Blog Guide to a Student’s First Solo Flight
Female student pilot close up of side profile looking out window showing Bose headset

You may have heard the phrase “flying solo,” which typically means to “go one’s own way.” For student pilots, this has a literal meaning. There comes a point where a student is ready to fly on their own and demonstrate their capabilities as a pilot in the absence of an instructor, and this is known as a student’s “first solo flight.”

A student’s first solo flight is a major milestone for their development as a pilot, allowing them to gain confidence in their abilities and establish a sense of independence. Solo flights are also valuable for instructors since a pilot’s ability to fly on their own helps gauge their progress. Instructors can then determine whether a student is ready to fly solo at their discretion.

That being said, there are steps students must go through to be able to embark on their first solo flight at Superior Flight School. Students must demonstrate competencies in certain areas according to Federal Aviation Regulations (FAR) to be approved for solo flights. Let’s take a further look at the process.

Understanding the Requirements

The first step towards preparing for a solo flight is understanding the Federal Aviation Regulations (FAR) requirements as outlined in Part 61.87. According to the FAR, a student must be knowledgeable on solo requirements (Part 61.87) and the general operating and flight rules (Part 91), and have logged training in several necessary maneuvers. While there is no set timeframe or number of flight hours required, an instructor will determine when a student is proficient enough to fly alone.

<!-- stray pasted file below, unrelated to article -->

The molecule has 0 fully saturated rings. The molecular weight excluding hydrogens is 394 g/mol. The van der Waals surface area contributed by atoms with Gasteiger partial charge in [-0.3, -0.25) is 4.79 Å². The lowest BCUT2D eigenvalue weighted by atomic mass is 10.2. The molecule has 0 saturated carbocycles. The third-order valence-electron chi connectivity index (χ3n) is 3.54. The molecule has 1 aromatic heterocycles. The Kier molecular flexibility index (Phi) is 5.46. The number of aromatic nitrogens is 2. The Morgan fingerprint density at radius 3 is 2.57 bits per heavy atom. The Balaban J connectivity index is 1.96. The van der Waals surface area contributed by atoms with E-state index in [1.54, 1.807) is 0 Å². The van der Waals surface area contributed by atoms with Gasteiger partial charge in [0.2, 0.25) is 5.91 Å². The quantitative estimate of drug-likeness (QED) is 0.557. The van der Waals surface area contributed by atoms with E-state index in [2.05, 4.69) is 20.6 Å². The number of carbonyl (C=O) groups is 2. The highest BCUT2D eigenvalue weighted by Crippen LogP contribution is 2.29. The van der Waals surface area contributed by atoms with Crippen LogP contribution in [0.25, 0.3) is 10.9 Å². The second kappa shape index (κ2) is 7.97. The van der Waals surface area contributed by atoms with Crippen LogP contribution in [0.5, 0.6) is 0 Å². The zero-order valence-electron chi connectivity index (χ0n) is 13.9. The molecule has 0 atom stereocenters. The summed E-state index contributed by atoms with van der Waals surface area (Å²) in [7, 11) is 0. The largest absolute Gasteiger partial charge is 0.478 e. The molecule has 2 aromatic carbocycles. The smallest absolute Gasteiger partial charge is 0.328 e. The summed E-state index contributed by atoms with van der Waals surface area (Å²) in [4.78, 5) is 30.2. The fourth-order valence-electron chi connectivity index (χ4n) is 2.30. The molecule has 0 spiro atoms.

During ground training, students will be versed in Parts 61.87 and 91 through a series of tests. Testing must cover both Parts as well as the procedures for landing where the flight is performed and the flight characteristics for the make and model of the aircraft. Part 91 asks students to understand safety procedures, aircraft speed, and altitude requirements among other topics.

As for flight training, SFS instructors will make sure students can follow several maneuvers. Some examples of these include how to perform stalls, proper takeoff and landing procedures, and preflight planning.

Once the student has understood these requirements, they will be able to plan for their future solo flight.

Embarking on Your First Solo Flight

When a student pilot has completed all requirements and their instructor has approved them for a solo flight, they are now ready to “fly solo.” A student’s first solo flight is a momentous occasion in which they can put their skills to the test and experience what it will be like once they’ve obtained their pilot’s license.

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Flying solo is both an exciting endeavor and an important opportunity for learning. A newfound sense of independence will allow a student to get a feel for what it will be like without relying on an instructor, which is something that they will have to do once they have obtained their pilot’s license. Instructors might also feel a sense of accomplishment by getting to see what their students have learned and how far they have come.

Students will be able to discuss their strengths and weaknesses with their instructor afterward since they aren’t expected to be perfect the first time. Additionally, they can practice any maneuvers they feel uncomfortable with and become even more prepared for their next solo flight.

Once you’ve completed your first solo flight and gained confidence in your abilities, you will be one step closer to becoming a successful pilot.

If you are ready to become a Superior pilot, contact Superior Flight School at to get in touch with their Admissions Department!